Finally, in case of the ultimate defeat of the Western coalition and its quick withdrawal from Afghanistan, the Taliban movement will turn from a terrorist organization into a national liberation movement serving for entire Central and South Asia as a model of efficient resistance to foreign forces and toppling of existing political regimes.
This is a feasible development. The Taliban already enjoys significant authority, so far only in Afghanistan and, partially, Pakistan. Its victory in a situation when the Western coalition is building up its field strength will add to its authority, and its inevitably coming to power after the ISAF leaves will provide every reason to view it as a national liberation movement.
As to threats and challenges related to the SCO’s participation in settling the situation in Afghanistan, the very idea of the SCO’s involvement in Afghanistan’s affairs is interesting and, in certain circumstances, quite plausible. But it is necessary to understand clearly what the SCO can do in Afghanistan and what it should better not, in order to preserve its positive image.
What SCO can do
First of all, it can finance social and infrastructure projects in Afghanistan. This, however, would require setting up a structure for doing this, since at present there is none.
Second, it can assist fighting drug trafficking in Afghanistan, including by creating control mechanisms along the country’s borders. It should be said that the SCO doesn’t have a possibility to take any steps against drug trafficktrafficking inside Afghanistan. The second task is actually doable, even though there are certain limitations. First of all, it is impossible to create an anti-drug safety belt along Afghanistan’s borders without involving Pakistan and Iran. But there can be no talk about comprehensive cooperation with them in this sphere until they get the status of a full SCO member.
Second, there is a difference in assessments of the level of drug threat by SCO member states. For some (Russia, Tajikistan and Kazakhstan), the problem of drug transit from Afghanistan is very relevant; others give priority to other problems. For China, at least, drug trafficking from Afghanistan doesn’t pose a serious threat at the moment.
Third, I have already written about the involvement of elites in Afghanistan’s neighboring countries in drug transit and their interest in it.
Third, creation of a favorable foreign political environment, blocking exports of drug substances and imports of precursors in Afghanistan as much as possible, drastically cutting outside financial support to the Afghan opposition and creating conditions to limit export of radical Islamist ideas.
This will not require endorsement from the Afghan government or, more importantly, from the ISAF command; the political will of the SCO member states should suffice. At the same time, the SCO’s strategy in the settlement in its economic part should seek to focus investment efforts based on a specific plan of the Afghan economy’s recovery, not on the sum of investment to be provided, which is the case today.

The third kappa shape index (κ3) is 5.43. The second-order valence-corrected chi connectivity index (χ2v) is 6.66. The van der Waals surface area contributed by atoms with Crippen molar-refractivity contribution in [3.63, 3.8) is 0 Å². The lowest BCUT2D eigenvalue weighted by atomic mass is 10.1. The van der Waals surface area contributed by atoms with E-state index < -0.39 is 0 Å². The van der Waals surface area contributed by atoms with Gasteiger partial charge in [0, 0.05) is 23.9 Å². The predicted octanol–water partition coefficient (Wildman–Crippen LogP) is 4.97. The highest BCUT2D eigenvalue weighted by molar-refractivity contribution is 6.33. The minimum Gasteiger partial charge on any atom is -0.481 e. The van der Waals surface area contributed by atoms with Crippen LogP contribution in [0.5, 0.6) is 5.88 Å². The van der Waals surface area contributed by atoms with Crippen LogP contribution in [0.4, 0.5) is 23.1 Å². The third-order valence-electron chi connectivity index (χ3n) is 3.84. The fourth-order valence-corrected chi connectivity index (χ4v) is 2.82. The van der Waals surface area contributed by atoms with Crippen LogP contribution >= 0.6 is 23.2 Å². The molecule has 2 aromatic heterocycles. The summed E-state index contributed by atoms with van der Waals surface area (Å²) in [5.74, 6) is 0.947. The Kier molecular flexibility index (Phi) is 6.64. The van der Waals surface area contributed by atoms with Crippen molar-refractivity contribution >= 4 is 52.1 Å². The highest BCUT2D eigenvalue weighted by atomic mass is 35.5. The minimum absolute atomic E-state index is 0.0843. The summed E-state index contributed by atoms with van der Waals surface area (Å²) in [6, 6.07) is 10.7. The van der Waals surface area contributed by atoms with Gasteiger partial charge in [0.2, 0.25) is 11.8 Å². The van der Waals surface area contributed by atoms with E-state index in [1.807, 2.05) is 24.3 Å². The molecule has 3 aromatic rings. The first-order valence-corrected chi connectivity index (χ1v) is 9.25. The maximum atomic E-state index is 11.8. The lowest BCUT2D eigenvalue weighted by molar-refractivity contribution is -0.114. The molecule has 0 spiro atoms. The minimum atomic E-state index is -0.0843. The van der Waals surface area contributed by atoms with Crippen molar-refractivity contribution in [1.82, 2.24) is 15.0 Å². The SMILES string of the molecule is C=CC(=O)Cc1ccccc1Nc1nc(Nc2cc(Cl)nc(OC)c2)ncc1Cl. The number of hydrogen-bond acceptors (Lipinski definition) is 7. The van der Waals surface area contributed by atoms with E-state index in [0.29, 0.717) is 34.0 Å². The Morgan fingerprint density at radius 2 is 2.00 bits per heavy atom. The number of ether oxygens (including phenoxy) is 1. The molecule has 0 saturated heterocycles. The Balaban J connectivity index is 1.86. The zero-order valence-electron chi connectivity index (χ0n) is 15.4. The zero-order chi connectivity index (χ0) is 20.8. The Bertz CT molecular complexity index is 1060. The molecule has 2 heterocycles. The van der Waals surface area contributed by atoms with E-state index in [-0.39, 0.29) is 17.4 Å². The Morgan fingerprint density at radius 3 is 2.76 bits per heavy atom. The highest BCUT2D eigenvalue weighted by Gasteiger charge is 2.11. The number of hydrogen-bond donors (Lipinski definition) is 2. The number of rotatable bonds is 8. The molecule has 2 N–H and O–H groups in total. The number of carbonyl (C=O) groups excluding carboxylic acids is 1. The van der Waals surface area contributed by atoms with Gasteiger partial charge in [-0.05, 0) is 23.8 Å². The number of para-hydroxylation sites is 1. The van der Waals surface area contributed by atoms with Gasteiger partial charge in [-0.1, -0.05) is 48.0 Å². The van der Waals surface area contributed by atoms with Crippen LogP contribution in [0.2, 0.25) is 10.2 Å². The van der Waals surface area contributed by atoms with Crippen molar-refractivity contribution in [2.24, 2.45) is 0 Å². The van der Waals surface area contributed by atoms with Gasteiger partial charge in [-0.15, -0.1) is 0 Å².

The main goal for the SCO should be creating a peaceful buffer area, free of drug production, along the borders of the organization’s members.
What the SCO cannot and should not do
First of all, it should not get involved in resolving Afghanistan’s military problems in any role. This would be irrational for several reasons.
First, the Afghans view any foreign military force as occupants whose presence violates the country’s sovereignty and results in serious losses among civilians.
Second, Russia has already had the sad experience of bringing troops to Afghanistan, which showed clearly how intolerant the local population is of the presence of foreign military and how impossible it is to build a modern society in Afghanistan through the use of force.
Third, the process of shaping the security component of the SCO is not over yet, and its possibilities are fairly limited. Consequently, one shouldn’t play with illusions that the SCO can replace NATO in Afghanistan.
Finally, the SCO’s involvement in Afghanistan’s affairs should first be discussed with Hamid Karzai’s government and the leaders of the US and NATO, working out a scenario for this involvement.
Second, attempting to organize negotiations within Afghanistan under the auspices of the SCO. This idea is hardly plausible. Despite a certain change in attitudes towards Russia on the part of Afghanistan’s incumbent political leadership, the Taliban for different reasons do not accept Russia and China and will not agree to a dialog with them. Only two countries – Iran and Pakistan – can act as mediators in a dialog with the Taliban, but they are not SCO members yet.
But this is not the most important reason. In present circumstances, organization of talks with Taliban leaders and, all the more so, with the so-called moderate Taliban, makes no sense. It would be unforgivably naïve to hope for a positive outcome of talks in a situation when the Taliban is stronger than the government and the international coalition.